Utilizing two dose-reduction strategies during lung biopsies has a long-term effect on lowering patient dose, according to a University of California San Fransisco (UCSF) study.
The last decade in radiology has seen a shift away from high-power imaging to strategies attempting to curb patient dose such as the Image Gently campaign. CT biopsies in particular can result in high doses by virtue of repeated imaging during their three-step process, presenting a clear opportunity for dose reduction.
“Previous work with low-dose CT-guided lung biopsies was limited by small sample sizes and relatively short follow-up periods to evaluate dose reductions,” wrote Associate Professor David Naegar, MD, associate professor at UCSF, et al. “This study examines the effect of a section-wide implementation of a low-dose CT-guided lung biopsy protocol in a high-volume referral center, including evaluation of the radiation doses over 18 months.”
Researchers achieved the majority of dose reduction by modifying the kilovoltage peak (kP) and milliamperes (mA) in the original protocol. mA can be reduced by adapting the dose based on body parts rather than patient weight, because thinner parts need less radiation.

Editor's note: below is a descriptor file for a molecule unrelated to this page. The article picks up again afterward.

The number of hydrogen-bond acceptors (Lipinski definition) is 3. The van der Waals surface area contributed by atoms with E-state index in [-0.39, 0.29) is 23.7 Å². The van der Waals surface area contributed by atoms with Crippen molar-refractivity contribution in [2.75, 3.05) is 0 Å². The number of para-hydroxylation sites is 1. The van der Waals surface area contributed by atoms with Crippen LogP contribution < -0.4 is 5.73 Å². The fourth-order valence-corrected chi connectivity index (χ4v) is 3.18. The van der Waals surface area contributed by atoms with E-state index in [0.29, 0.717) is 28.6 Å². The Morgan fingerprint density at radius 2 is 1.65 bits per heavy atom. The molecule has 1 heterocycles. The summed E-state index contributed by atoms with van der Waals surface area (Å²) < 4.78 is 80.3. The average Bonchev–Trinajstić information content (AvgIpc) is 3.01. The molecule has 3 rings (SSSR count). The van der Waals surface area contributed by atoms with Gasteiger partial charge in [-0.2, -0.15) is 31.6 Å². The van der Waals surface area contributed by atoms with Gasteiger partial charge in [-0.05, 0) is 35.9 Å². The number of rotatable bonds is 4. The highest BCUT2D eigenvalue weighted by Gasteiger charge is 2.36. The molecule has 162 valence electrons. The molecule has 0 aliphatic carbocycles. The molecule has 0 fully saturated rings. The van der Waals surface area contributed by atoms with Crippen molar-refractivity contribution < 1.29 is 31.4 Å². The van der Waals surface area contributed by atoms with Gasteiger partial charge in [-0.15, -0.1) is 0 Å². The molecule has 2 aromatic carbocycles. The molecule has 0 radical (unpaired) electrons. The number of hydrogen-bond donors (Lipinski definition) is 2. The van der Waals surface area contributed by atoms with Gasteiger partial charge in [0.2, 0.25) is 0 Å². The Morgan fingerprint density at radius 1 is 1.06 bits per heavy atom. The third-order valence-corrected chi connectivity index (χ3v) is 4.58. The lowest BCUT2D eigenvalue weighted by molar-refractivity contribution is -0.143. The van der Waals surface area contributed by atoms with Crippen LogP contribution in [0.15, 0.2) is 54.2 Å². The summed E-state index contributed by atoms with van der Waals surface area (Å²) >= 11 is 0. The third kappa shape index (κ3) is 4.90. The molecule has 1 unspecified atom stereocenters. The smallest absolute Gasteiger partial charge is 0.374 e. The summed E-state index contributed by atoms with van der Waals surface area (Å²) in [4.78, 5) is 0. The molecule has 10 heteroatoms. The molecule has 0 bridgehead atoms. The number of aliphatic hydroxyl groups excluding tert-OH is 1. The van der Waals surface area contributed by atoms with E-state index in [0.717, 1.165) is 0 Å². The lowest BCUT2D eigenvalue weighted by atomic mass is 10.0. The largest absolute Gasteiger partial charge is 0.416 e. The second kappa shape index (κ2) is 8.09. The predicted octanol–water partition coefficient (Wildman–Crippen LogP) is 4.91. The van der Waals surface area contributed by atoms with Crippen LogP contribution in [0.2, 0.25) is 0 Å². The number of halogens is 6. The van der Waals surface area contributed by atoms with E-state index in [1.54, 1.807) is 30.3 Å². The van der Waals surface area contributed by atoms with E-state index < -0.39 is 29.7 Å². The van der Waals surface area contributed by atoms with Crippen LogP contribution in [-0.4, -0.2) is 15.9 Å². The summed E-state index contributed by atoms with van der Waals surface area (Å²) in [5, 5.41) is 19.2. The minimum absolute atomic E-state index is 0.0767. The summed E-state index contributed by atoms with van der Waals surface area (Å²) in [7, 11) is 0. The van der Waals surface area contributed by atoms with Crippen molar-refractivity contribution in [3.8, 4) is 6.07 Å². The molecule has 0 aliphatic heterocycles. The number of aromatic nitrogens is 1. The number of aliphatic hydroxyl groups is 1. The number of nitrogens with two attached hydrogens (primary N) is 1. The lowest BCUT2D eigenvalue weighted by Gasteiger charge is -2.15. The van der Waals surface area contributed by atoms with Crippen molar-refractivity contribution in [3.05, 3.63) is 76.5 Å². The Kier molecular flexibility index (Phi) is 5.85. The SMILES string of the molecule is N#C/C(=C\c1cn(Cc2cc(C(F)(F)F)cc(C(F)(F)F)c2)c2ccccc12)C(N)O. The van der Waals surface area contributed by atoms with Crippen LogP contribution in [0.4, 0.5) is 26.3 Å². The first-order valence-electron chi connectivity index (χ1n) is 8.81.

In addition, the air-filled lungs offer a high-contrast background to guide the biopsy, allowing clinicians to reduce mA by three to four times. Lowering the dose of kV works best in children and small-sized adults, but the increase in image noise across the board is acceptable for biopsies.
After following the patients for 18 months, researchers found a sustained decrease in overall dose, regardless of which radiologist performed the procedure. The greatest decrease in dose happened in the planning stage of the biopsies, and the rate of complications and non-diagnostic biopsies was similar to studies conducted with a standard CT dose.
“This confirms that a low-dose CT-guided biopsy protocol can be successfully implemented with a sustained reduction in the doses used,” wrote Naegar et al. “In addition, our study is the first to perform analysis of CT-guided lung biopsy dose reduction at the individual attending radiologist level. In our section, all radiologists had a reduction in their radiation doses following the protocol change, three of which were statistically significant.”